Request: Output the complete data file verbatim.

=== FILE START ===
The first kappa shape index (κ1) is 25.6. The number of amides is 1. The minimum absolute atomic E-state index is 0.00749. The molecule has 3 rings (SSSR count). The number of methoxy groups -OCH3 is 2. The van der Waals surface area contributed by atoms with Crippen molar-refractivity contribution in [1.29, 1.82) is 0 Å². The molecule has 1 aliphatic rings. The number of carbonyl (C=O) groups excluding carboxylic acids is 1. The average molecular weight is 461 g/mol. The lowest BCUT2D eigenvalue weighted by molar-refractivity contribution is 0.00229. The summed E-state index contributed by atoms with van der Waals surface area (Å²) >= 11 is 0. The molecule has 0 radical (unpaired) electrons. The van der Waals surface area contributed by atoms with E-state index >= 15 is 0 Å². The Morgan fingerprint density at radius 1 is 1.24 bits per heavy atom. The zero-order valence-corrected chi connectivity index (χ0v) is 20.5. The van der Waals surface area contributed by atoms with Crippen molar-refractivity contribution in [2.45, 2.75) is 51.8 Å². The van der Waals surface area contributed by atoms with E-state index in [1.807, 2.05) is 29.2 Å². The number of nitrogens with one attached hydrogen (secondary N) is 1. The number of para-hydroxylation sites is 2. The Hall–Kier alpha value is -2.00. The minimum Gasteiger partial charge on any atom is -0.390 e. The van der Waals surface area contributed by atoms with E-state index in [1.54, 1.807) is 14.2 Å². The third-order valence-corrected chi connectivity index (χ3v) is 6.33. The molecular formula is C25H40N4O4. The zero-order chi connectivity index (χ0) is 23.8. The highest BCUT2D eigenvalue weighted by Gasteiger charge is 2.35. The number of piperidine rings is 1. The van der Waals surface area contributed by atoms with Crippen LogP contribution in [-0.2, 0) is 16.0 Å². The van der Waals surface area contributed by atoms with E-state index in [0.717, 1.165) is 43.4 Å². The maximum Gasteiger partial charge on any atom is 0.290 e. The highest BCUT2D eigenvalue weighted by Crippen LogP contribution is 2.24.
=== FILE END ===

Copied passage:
The first kappa shape index (κ1) is 25.6. The number of amides is 1. The minimum absolute atomic E-state index is 0.00749. The molecule has 3 rings (SSSR count). The number of methoxy groups -OCH3 is 2. The van der Waals surface area contributed by atoms with Crippen molar-refractivity contribution in [1.29, 1.82) is 0 Å². The molecule has 1 aliphatic rings. The number of carbonyl (C=O) groups excluding carboxylic acids is 1. The average molecular weight is 461 g/mol. The lowest BCUT2D eigenvalue weighted by molar-refractivity contribution is 0.00229. The summed E-state index contributed by atoms with van der Waals surface area (Å²) >= 11 is 0. The molecule has 0 radical (unpaired) electrons. The van der Waals surface area contributed by atoms with E-state index >= 15 is 0 Å². The Morgan fingerprint density at radius 1 is 1.24 bits per heavy atom. The zero-order valence-corrected chi connectivity index (χ0v) is 20.5. The van der Waals surface area contributed by atoms with Crippen molar-refractivity contribution in [2.45, 2.75) is 51.8 Å². The van der Waals surface area contributed by atoms with E-state index in [1.807, 2.05) is 29.2 Å². The number of nitrogens with one attached hydrogen (secondary N) is 1. The number of para-hydroxylation sites is 2. The Hall–Kier alpha value is -2.00. The minimum Gasteiger partial charge on any atom is -0.390 e. The van der Waals surface area contributed by atoms with E-state index in [1.54, 1.807) is 14.2 Å². The third-order valence-corrected chi connectivity index (χ3v) is 6.33. The molecular formula is C25H40N4O4. The zero-order chi connectivity index (χ0) is 23.8. The highest BCUT2D eigenvalue weighted by Gasteiger charge is 2.35. The number of piperidine rings is 1. The van der Waals surface area contributed by atoms with Crippen LogP contribution in [-0.2, 0) is 16.0 Å². The van der Waals surface area contributed by atoms with E-state index in [0.717, 1.165) is 43.4 Å². The maximum Gasteiger partial charge on any atom is 0.290 e. The highest BCUT2D eigenvalue weighted by Crippen LogP contribution is 2.24.